Cerebrovascular Disease and Stroke
The UC Davis Medical Center Stroke Program features acute inpatient care as well as outpatient management of cerebrovascular disease. Patients are triaged in the Department of Emergency Medicine and receive aggressive medical care and treatment that includes:
- Thrombolytic therapy
- Interventional neuroradiologic techniques
- New medications under clinical investigation
Our inpatient stroke unit provides intense monitoring and rehabilitation of stroke patients. After discharge from the unit, patients can receive follow-up services through our weekly outpatient clinic at the UC Davis Midtown Ambulatory Care Center.
Stroke services inpatient care features a stroke unit with cardiac monitoring. Stroke services adhere to predefined admission orders for consistent, complete and efficient evaluation and treatment. Experienced neuroscience nurses staff the unit, which strives to house no more than three patients per nurse. The medical management is under the care of the stroke neurologist. Early rehabilitation is encouraged and guided by physicians from the Department of Physical Medicine and Rehabilitation. The unit also coordinates activities between nurses and therapists, including ongoing education.
Aggressive evaluation of stroke etiology occurs through multimodal testing with MRI, CT angiogram, catheter angiography, echocardiography, transcranial Doppler, hypercoagulable testing.
Specialized interventional treatment is available when necessary such as carotid endarterectomy, carotid stenting, intracranial artery stenting.
Intensive care unit treatment:
Where required by medical or neurological instability, patients are housed in a specialized neuroscience ICU and managed by multidisciplinary team to optimize medical and neurological treatment.
Patients developing life-threatening cerebral edema are treated by multidisciplinary team of neurologists, critical care physicians, and neurosurgeons. When appropriate, hemicraniectomy for large, space occupying strokes is available through our Department of Neurosurgery.
Inpatient ward care:
Stroke patients are assigned to specialized wards staffed by multidisciplinary teams of nurses, therapists, and physicians experienced and train specifically to care for stroke patients. Active education of patients and their families is a key component of their care. Specific measures relating to good clinical care of stroke patients is collected in a database and periodically reviewed to allow continuous improvement in quality of care. Patients receive early attention by speech therapy, occupational therapy, and physical therapy to initiate rehabilitation activities.
All stroke patients are evaluated for further subacute treatment in our specialized subacute rehabilitation wards. These wards are located directly adjacent to the acute hospital stroke wards to facilitate early evaluation and treatment by the Department of Physical Medicine and Rehabilitation.
Kwan Ng, M.D., Ph.D., Medical Director of the program along with our stroke attending physicians Kevin Keenan, M.D., Ivy Nguyen, M.D., and Alan Yee, D.O., Stroke Program Nurse Manager, the clinical stroke coordinator team, and a Stroke Program data analyst.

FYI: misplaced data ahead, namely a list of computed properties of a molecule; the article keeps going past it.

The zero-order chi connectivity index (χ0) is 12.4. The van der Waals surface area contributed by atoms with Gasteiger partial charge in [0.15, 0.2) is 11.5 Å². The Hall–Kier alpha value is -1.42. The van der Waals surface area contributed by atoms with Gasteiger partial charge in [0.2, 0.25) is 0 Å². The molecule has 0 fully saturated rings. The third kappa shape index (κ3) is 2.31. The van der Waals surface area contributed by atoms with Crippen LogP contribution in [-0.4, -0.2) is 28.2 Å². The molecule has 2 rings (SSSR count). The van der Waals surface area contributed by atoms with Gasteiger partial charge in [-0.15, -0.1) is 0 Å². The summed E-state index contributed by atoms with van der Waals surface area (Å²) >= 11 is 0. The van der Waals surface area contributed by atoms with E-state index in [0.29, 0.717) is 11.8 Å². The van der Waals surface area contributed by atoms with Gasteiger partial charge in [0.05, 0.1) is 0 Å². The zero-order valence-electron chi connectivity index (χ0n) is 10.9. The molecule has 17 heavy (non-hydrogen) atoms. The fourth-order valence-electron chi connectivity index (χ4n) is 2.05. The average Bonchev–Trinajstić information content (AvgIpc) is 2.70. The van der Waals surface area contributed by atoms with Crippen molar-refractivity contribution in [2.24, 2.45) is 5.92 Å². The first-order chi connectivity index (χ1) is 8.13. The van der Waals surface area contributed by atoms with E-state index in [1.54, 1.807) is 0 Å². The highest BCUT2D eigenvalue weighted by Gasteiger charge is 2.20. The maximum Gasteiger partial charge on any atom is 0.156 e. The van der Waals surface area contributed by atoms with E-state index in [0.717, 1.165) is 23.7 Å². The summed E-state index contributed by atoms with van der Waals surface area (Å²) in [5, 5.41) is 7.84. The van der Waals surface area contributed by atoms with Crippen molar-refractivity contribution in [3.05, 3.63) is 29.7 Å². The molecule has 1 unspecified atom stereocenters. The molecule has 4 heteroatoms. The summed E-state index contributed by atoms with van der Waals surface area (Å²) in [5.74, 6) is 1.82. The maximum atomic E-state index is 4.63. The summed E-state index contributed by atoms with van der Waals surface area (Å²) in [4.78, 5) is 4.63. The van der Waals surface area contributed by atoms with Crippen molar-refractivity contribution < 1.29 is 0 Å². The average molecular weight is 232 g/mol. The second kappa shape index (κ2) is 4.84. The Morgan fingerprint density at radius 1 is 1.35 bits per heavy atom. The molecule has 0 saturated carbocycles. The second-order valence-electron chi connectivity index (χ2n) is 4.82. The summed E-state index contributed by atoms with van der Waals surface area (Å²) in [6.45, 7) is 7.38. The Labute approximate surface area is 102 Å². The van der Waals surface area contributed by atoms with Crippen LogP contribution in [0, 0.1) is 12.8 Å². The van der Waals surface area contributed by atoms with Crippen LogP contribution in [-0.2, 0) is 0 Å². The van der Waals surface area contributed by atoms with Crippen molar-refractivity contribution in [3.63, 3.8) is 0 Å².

The team’s full complement consists of emergency medicine nurses and physicians, as well as in-house neurology residents and Neurovascular APPs.
The goal of the Acute Stroke Team is to rapidly evaluate and treat acute stroke patients, including a door-to-needle time of less than one hour for patients who are eligible for intravenous thrombolysis and identify candidates for mechanical thrombectomy who present within 24 hours of last known well, regardless of whether they receive intravenous thrombolytic therapy for the same ischemic stroke event.
Acute Ischemic stroke treatment:
- Intravenous thrombolysis within a three-hour window of last known well.
- Intravenous thrombolysis outside a three-hour window for eligible patients based on the most recent guidelines and qualified studies.
- Endovascular mechanical clot retrieval (thrombectomy) within a 24-hours of last known well is available for patients with large-vessel occlusions.
- Intra-arterial thrombolysis is available for patients who undergo mechanical thrombectomy that meet criteria determined by our stroke specialist.
Acute non-traumatic hemorrhagic stroke treatment:
- Quickly diagnosing the type and location of the hemorrhage with current imaging modalities (CT, CTA, MRI).
- Treatment may be a combination of medications or surgery with the UC Davis Department of Neurological Surgery to reduce hemorrhage expansion (blood pressure management, "blood-thinning" medication reversal), decrease brain compression, or repairing the affected blood vessels that may have caused the bleed.
The stroke service also participates in the evaluation of new forms of treatment. Examples of treatment evaluation include intra-arterial thrombolysis, mechanical clot retrieval, new methods of patient selection to extend medication time window (neuroprotectants) and surgical and medical interventions.
Emergency Medical Services (EMS) coordinates efforts with the Department of Emergency Medicine for rapid transport of acute stroke patients. There are also ongoing educational activities for EMS and emergency department personnel.
Many imaging services are available to complement stroke services. In-house computed tomography (CT) is available 24 hours per day for patients needing special care. In addition, advanced neuroimaging is routinely available for magnetic resonance imaging (MRI), resonance imaging angiography (MRA) and interventional neuroradiology.